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Yosemite: Monkeys

June 24th, 2006

SATURDAY JUNE 24, 2006 – YOSEMITE This morning I awoke hung over, though not from drinking. Yesterday was hot, they were saying in the upper 90’s and today they expect it to break 100. (Monkey Nicolai napping on the job)

I am such a heat wimp. Yesterday, with another early wake-up (5 a.m.), I was down at the toe of the Nose jumaring up fixed lines to the base of the Stove Legs pitches. Even in the early morning, the direct sun and the workout from my inefficient jumaring had me drenched in sweat in the first 30 meters. Three pitches up I looked back to see Franz, the camera operator starting up. By the time I reached the next anchor he was ready to clip onto my line. The guy is a machine. He passed and I followed him at my pace, worked by the time I reached him at 200 meters.

(Franz films Thomas) The shooting was…ok. We were low on the wall at about 650 feet and the climbing wasn’t terribly spectacular. But it was cool to be up there as Thomas clipped into the anchor. It was his first day climbing since his fall; he was slow and in pain, but his main concern was his head. He was feeling a little scared. His mind, he reasoned, was trying to protect his injured body. I can relate; when I was hit by a car and had a similarly large bruise, I found could make my body climb but my mind was completely seized with fear. My body knew it was hurt and was protecting itself. But unlike Thomas I wasn’t running it out a week later on 5.11.

While I try to relax in the heat some of the ‘Monkeys’ are carrying 50 pound loads in the blazing sun up the East Ledges descent route from El Capitan. I can see it from where I sit, the granite shimmeringly white, a huge solar reflector cooking the juices out of anyone captured in its arc. The Monkeys are Valley climbers, typically local dirt baggers who surf from bivy spot to couch to cave to the infamous Camp Four, breaking as many rules as they can get away with and not get kicked out of the valley by “The Tool.” But they can also be more upstanding individuals; the ethos is simply that you climb. A lot. One guy, our cook and a trained mechanic, made $4200 dollars last year. Commitment phobic, he says, he just climbs and skis.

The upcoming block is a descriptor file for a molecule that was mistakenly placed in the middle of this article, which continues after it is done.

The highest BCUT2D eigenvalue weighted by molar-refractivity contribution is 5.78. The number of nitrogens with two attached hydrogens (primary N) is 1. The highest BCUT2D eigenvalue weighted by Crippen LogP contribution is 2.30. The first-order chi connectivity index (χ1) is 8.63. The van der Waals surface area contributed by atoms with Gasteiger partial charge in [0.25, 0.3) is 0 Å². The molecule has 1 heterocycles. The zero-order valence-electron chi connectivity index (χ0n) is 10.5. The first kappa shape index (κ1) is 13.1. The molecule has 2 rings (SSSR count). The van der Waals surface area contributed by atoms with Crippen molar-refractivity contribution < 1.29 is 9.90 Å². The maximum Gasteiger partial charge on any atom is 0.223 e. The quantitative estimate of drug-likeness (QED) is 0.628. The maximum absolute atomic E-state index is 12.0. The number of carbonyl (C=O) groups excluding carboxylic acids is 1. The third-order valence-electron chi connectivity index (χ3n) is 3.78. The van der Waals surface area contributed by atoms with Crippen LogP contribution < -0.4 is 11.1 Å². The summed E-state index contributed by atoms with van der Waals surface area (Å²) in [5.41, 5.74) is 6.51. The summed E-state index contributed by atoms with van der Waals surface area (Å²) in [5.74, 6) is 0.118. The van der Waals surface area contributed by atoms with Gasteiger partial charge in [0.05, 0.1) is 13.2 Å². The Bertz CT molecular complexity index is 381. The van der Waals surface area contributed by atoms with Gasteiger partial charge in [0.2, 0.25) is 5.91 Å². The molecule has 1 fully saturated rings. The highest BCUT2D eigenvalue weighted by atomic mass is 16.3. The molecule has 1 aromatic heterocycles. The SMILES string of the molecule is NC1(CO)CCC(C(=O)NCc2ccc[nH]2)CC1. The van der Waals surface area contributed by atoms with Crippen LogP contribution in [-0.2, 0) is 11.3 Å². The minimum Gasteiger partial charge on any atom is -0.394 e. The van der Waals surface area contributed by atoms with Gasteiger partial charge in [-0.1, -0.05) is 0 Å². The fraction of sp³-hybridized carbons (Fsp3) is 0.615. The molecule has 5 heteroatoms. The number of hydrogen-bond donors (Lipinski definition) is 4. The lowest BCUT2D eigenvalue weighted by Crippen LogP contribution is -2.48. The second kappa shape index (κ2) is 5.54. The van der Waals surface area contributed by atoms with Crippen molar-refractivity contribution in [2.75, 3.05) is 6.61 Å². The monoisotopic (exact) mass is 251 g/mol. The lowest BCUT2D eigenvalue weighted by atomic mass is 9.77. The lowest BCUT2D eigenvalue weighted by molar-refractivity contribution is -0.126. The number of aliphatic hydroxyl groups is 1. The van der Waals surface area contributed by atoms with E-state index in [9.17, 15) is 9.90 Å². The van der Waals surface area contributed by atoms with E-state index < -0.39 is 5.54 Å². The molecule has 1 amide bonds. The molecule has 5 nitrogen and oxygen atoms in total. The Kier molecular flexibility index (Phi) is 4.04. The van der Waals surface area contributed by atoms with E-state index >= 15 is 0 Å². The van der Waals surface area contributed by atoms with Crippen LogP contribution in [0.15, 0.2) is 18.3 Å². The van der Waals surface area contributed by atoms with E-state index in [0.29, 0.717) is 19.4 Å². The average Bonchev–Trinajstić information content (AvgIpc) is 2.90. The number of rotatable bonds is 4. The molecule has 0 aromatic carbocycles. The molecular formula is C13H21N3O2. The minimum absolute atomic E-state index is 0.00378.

(Ammon rappels after shooting) According to the Monkeys I’ve spoken with they are a more ‘open’ evolution from earlier eras like the 80’s where elite cliques of the hardest climbers, such as the Stone Masters, set standards and ethos. Today’s Monkey’s have re-vitalized a deep, belly driven “Oooh!” as a call sign, a sound so ape-like and profuse it’s a little unnerving. But it’s an effective identifier for the tribe.

Ammon, the “Pirate” in Timmy O’Neil’s slideshow about taking his paraplegic brother up El Cap, has been running through the various Valley hangouts looking for Monkeys to schlep loads; the film crew is hauling a camera boom up to the top for a dream sequence shot in which Alex falls. Later they will rappel halfway down the face to shoot more scenes so a lot of gear and food has to be hauled up there. That means a lot of Monkeys earning $125 per load. One of the main Monkeys is Nicolai, a quiet Brazilian who was also featured in Timmy’s slideshow as the poor soloist aiding up beneath their portaledge as Timmy’s brother emptied his catheter bag.

(Director Pepo on his way up the Nose for a shot) Ivo is chief rigger who took the job in part because he’s friends with the Hubers, but largely because he gets to hang the boom off the top of El Cap. Sporting a shaved torso (he’s not the only well muscled, shaven-chested on the team) Ivo is arguably one of the most honed; that’s not to say any of the crew are slouches, he just happens to be able to pull off front levers on the door jamb and has recently lost every ounce of fat on his body. He also lost his girlfriend; apparently she was taking too much of his energy.

(Valley life has a lot of hanging out) I’m staying because I want the shot; the crew on the summit of El Cap with the boom and the cameras was what my editor and I had initially discussed for the story. I also built the time into my schedule. So today is a quasi office day at a picnic table in Yosemite, waiting for the heat of the day to pass; at six I’ll join the camera operators and the Huber brothers for the hike and jumar up the East Ledges.

Yeah, this pretty much makes up for all the time I spent in front of the computer “officing” and developing head and neck strains since returning from France. With one exception: there’s no climbing for me on this trip.

(Note: You’re not getting the best pictures, the magazine gets them first).

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